-At level 1, thieves get Pick Pockets, Open Locks, Find/Remove Traps, Move Silently, Hide in Shadows, Climb Walls, and Hear Noise all at 1-in-6. They get three points to spend, each point raising the chance by 1-in-6. (So spend 1 point on, say, Open Locks and he's got it at 2-in-6.) The thief may spend these points however he wants.

At 2nd level, and every level thereafter, the thief receives 2 points to spend. These points are restricted, however, in that the thief may not spend them on the same skill for the same level. A skill may not improve past 5-in-6.

At 4th level, the thief learns to Read Languages at 1-in-6. This can be raised immediately with one of the thief's 4th level points. If the DM doesn't really dig thieves reading languages, feel free to start it at 0-in-6.

Backstab and read scrolls work as written. If you're one of those symmetry loving folk, consider making read scrolls a skill and starting it off at 5-in-6, so that you're doing d6's for everything. I know it's not exactly equivalent probability-wise, but it's damn close enough.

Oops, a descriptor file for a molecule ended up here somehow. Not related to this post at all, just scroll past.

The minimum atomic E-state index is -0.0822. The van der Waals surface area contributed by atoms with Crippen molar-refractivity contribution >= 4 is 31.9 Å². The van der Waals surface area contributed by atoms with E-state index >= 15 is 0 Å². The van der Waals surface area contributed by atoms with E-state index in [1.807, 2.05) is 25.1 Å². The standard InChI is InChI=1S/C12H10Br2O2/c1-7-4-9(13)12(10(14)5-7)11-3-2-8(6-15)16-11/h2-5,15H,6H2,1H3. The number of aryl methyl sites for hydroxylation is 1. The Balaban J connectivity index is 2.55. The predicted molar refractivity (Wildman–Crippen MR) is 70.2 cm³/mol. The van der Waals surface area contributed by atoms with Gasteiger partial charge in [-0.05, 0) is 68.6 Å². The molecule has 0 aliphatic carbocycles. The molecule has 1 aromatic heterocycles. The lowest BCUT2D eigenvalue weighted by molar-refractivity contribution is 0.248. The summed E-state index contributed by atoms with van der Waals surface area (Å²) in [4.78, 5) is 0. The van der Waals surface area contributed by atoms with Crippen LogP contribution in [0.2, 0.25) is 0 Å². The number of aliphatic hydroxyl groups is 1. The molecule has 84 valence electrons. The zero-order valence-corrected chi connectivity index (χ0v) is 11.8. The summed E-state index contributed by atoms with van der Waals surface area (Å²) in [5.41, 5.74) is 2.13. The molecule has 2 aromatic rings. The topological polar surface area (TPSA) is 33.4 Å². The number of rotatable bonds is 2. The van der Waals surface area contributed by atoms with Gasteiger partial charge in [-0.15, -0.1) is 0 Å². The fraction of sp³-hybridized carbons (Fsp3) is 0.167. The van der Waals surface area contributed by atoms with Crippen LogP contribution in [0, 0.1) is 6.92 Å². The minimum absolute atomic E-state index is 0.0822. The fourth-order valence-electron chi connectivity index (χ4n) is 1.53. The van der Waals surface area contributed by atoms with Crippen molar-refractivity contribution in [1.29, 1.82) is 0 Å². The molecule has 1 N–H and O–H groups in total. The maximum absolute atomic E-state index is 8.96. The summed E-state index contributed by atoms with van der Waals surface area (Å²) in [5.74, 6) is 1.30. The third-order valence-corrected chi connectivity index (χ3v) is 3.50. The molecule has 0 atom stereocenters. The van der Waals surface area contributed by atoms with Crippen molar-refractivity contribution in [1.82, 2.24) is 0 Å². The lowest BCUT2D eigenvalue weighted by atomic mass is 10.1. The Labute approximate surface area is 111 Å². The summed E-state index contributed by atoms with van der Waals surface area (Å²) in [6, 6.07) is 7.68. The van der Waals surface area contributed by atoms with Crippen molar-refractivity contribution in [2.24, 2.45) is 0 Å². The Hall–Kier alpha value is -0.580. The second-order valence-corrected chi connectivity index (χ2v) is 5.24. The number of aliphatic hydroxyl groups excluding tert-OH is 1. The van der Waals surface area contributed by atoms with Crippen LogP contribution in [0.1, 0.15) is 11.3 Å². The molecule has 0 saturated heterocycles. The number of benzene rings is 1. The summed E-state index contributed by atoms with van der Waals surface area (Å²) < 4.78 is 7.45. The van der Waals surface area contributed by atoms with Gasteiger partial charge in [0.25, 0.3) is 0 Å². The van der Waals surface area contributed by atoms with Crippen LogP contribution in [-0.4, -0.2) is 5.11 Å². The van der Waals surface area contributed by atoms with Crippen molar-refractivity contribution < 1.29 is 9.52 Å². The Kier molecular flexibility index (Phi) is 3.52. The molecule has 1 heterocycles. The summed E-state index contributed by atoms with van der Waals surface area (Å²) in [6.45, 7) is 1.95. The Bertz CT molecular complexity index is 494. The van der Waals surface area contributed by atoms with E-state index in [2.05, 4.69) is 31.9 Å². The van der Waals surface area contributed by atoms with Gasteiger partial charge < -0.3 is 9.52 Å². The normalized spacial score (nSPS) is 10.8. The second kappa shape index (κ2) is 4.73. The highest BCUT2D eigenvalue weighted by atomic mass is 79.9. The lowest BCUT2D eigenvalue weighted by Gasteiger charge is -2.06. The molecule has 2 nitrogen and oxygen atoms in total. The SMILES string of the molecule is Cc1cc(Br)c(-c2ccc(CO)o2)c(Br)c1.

Oh, one optional consideration for backstab...I liked Hackmaster 4th edition's take on backstab, which adds extra damage dice to the attack rather than a multiplier. x2 becomes +1 die, x3 becomes +2, and so on... the die matches the weapon type, so instead of getting double damage with a dagger, the thief rolls 2d4.

This has probably been done somewhere by someone, but I'm just throwing it out there.

Saturday, July 16, 2011

Yet Another Task Resolution System

I was perusing an old issue of Dragon this afternoon- one printed well before I was born- and I came across an interesting little system for attribute checks. It is a little clunky and probably has more math than the whippersnappers* of today's gaming can probably handle, but the thing I like about it is the variability; a character who has a Strength of 12 doesn't always have a base chance of 60% to accomplish something with a Strength check. You have your good days and your bad. It's not a perfect system, but I think it might be usable.